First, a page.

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Formaldehyde additives in US-made drywall

James Vallette | April 01, 2010 | Materials

The more The Pharos Team researches building materials, the more we understand how much of the built environment emits formaldehyde. Sources like insulation, laminates, and particleboard are well documented. But, few people realize that another potential source is one of the most prevalent building materials used in the United States: wallboards, a...


Mercury contamination of drywall

James Vallette | March 18, 2010 | Materials

Last year, the U.S. Environmental Protection Agency ran tests on six drywall products, two from China, and four from the United States. These tests raise an alarm about an element that has been little discussed in the Chinese drywall scare: mercury. The EPA tests identified mercury in four of these products. The two China-made wallboards contained...


Pharos adds Wallboards to Building Product Library

James Vallette | March 09, 2010 | Materials

Wallboards, our newest addition to the Pharos Building Product Library, are now ready for users to explore. The first batch of products focuses on products from three leading manufacturers, Georgia-Pacific,National Gypsum, and Temple-Inland. Over the coming weeks, we will add many more companies and products.

Wallboard is any flat board used to co...


Reflections on High Performance Coatings

James Vallette | March 01, 2010 | Materials

With the release of this week’s final batch of Pharos staff-researched High Performance Coatings (HPCs), a total of sixty-five (65) products made by seventeen (17) companies are ready for viewing. Here are some preliminary findings from the evaluations, pending further review and data entry by the companies themselves. Content disclosure is p...


Sorting out the VOCs

Tom Lent | February 21, 2010 | Materials

Pharos Project users may have noticed that products that are advertised as no- or low-VOC, are not necessarily rated highly in Pharos. For most interior finish products, Pharos scores a product based on whether it passes a 14-day test for emissions of VOCs* such as FloorScore, GreenGuard or Indoor Advantage. The system then deducts points for con...


No, no, nonyl(phenol)

James Vallette | February 16, 2010 | Materials

Over the past half-century, epoxy paint manufacturers have used a chemical called nonylphenol to harden their products. In the built environment, the use of nonylphenol and nonylphenol ethoxylates (NPEs) is contributing to rising indoor exposures to endocrine disruptors (chemicals that affect the hormone system). (1) In aquatic ecosystems, NPEs deg...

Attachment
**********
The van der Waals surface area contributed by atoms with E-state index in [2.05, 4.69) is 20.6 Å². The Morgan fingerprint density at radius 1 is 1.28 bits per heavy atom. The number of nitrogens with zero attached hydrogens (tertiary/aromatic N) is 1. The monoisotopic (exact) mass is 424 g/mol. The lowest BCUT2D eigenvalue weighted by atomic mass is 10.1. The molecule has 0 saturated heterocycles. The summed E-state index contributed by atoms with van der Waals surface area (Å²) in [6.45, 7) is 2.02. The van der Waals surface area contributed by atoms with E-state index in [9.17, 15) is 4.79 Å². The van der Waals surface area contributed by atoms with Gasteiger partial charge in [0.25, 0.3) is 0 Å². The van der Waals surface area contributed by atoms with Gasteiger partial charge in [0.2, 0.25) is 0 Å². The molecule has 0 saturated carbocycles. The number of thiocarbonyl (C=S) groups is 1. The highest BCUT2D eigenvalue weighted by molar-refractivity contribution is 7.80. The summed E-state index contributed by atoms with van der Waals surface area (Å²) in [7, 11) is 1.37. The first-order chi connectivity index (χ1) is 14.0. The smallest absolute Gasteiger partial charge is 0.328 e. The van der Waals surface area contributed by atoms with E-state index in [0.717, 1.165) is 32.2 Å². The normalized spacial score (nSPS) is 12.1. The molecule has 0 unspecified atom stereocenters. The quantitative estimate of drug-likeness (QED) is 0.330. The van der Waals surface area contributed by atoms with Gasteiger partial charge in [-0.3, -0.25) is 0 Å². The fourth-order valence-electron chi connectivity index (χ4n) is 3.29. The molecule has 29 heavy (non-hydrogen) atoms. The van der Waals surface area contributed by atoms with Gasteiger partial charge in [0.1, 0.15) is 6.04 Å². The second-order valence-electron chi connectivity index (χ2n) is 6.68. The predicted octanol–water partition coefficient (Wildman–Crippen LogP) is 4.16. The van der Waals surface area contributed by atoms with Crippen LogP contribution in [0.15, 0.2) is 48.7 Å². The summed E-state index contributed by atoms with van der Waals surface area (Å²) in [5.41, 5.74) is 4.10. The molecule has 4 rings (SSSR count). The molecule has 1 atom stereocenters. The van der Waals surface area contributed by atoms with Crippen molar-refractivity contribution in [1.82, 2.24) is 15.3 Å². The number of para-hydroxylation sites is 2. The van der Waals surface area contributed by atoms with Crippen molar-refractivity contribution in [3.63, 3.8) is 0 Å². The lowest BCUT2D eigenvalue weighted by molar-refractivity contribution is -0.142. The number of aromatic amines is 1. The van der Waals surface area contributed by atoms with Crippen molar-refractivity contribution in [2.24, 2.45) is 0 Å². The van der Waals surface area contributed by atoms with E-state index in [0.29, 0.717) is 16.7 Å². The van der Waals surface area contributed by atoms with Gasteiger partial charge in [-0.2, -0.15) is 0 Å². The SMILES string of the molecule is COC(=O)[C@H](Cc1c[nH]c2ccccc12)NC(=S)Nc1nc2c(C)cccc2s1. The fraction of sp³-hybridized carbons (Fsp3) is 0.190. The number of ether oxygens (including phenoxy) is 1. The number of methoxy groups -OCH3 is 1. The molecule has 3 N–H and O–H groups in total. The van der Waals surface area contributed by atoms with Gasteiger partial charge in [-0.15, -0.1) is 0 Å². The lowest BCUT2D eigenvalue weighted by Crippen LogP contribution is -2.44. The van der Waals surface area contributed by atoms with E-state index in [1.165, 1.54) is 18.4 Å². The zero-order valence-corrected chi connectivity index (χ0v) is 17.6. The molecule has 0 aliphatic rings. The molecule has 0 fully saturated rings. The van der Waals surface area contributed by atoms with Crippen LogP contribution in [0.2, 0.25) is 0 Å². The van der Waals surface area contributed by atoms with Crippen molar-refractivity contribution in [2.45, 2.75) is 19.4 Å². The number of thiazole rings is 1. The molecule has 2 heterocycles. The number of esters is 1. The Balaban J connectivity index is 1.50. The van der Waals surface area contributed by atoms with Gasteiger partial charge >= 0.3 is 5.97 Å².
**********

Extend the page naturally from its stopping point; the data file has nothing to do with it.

To Paint or Procreate – That is the Question

Julie Silas | February 08, 2010 | Materials

Bisphenol A (BPA) is the notorious chemical that water bottle manufacturers like Nalgene and SIGG have had to phase out because it leaches into liquids. The science is strong that BPA can affect the hormone and reproductive system. Yet, time and again when regulators or legislators try to propose legislation or establish regulations to limit the us...


EPA’s “Chemicals of Concern” in Green Building Products

Bill Walsh | January 13, 2010 | Materials

On December 30, 2009, the US EPA initiated a process that could result in the regulation of health threats from four classes of chemicals that have been widely used in building materials. This action directs new attention to "green" building product standards that do not adequately account for health impacts, and underscores why transpare...


EPA's "Chemicals of Concern" in Green Building Products

Bill Walsh | January 13, 2010 | Materials

On December 30, 2009, the US EPA initiated a process that could result in the regulation of health threats from four classes of chemicals that have been widely used in building materials. This action directs new attention to “green” building product standards that do not adequately account for health impacts, and underscores why transpa...


Clearing a Flame Retardant Smoke Screen

James Vallette | January 04, 2010 | Materials

In the process of identifying flame retardants in household dust and sewage sludge, Duke University environmental chemist Heather Stapleton identified four new compounds that raised public and environmental health concerns. Then she ran into a wall of industry secrecy. Many flame retardant manufacturers do not disclose their product's ingredien...